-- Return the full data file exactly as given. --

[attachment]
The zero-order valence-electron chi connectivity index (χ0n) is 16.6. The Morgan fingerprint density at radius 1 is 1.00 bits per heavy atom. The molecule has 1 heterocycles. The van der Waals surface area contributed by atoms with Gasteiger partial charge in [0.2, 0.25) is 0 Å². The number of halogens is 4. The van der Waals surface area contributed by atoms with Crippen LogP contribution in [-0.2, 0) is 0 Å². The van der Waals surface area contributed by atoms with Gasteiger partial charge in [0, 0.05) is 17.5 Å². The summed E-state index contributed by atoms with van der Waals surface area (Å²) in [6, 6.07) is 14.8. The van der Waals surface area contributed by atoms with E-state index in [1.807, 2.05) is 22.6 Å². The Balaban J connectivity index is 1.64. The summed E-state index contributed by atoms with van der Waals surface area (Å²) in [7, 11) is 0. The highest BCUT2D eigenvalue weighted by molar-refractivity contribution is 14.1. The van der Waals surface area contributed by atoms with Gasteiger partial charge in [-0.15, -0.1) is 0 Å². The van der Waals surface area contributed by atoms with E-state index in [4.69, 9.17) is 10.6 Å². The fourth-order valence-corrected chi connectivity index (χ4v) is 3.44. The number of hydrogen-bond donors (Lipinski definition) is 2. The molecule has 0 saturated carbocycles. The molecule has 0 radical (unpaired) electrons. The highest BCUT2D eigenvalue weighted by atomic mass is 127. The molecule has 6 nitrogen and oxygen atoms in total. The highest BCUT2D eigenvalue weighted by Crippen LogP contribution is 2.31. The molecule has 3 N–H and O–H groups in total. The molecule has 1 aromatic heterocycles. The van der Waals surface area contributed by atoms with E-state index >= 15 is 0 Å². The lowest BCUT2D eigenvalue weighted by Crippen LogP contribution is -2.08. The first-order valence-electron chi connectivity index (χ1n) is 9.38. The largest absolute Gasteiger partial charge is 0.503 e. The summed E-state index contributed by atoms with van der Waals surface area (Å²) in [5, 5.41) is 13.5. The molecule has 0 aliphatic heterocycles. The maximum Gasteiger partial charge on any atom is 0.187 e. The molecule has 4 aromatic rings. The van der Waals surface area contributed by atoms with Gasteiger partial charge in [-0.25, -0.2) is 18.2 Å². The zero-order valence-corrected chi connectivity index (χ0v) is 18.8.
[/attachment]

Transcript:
The zero-order valence-electron chi connectivity index (χ0n) is 16.6. The Morgan fingerprint density at radius 1 is 1.00 bits per heavy atom. The molecule has 1 heterocycles. The van der Waals surface area contributed by atoms with Gasteiger partial charge in [0.2, 0.25) is 0 Å². The number of halogens is 4. The van der Waals surface area contributed by atoms with Crippen LogP contribution in [-0.2, 0) is 0 Å². The van der Waals surface area contributed by atoms with Gasteiger partial charge in [0, 0.05) is 17.5 Å². The summed E-state index contributed by atoms with van der Waals surface area (Å²) in [6, 6.07) is 14.8. The van der Waals surface area contributed by atoms with E-state index in [1.807, 2.05) is 22.6 Å². The Balaban J connectivity index is 1.64. The summed E-state index contributed by atoms with van der Waals surface area (Å²) in [7, 11) is 0. The highest BCUT2D eigenvalue weighted by molar-refractivity contribution is 14.1. The van der Waals surface area contributed by atoms with Gasteiger partial charge in [-0.15, -0.1) is 0 Å². The van der Waals surface area contributed by atoms with E-state index in [4.69, 9.17) is 10.6 Å². The fourth-order valence-corrected chi connectivity index (χ4v) is 3.44. The number of hydrogen-bond donors (Lipinski definition) is 2. The molecule has 0 saturated carbocycles. The molecule has 0 radical (unpaired) electrons. The highest BCUT2D eigenvalue weighted by atomic mass is 127. The molecule has 6 nitrogen and oxygen atoms in total. The highest BCUT2D eigenvalue weighted by Crippen LogP contribution is 2.31. The molecule has 3 N–H and O–H groups in total. The molecule has 1 aromatic heterocycles. The van der Waals surface area contributed by atoms with E-state index >= 15 is 0 Å². The lowest BCUT2D eigenvalue weighted by Crippen LogP contribution is -2.08. The first-order valence-electron chi connectivity index (χ1n) is 9.38. The largest absolute Gasteiger partial charge is 0.503 e. The summed E-state index contributed by atoms with van der Waals surface area (Å²) in [5, 5.41) is 13.5. The molecule has 0 aliphatic heterocycles. The maximum Gasteiger partial charge on any atom is 0.187 e. The molecule has 4 aromatic rings. The van der Waals surface area contributed by atoms with Gasteiger partial charge in [-0.25, -0.2) is 18.2 Å². The zero-order valence-corrected chi connectivity index (χ0v) is 18.8.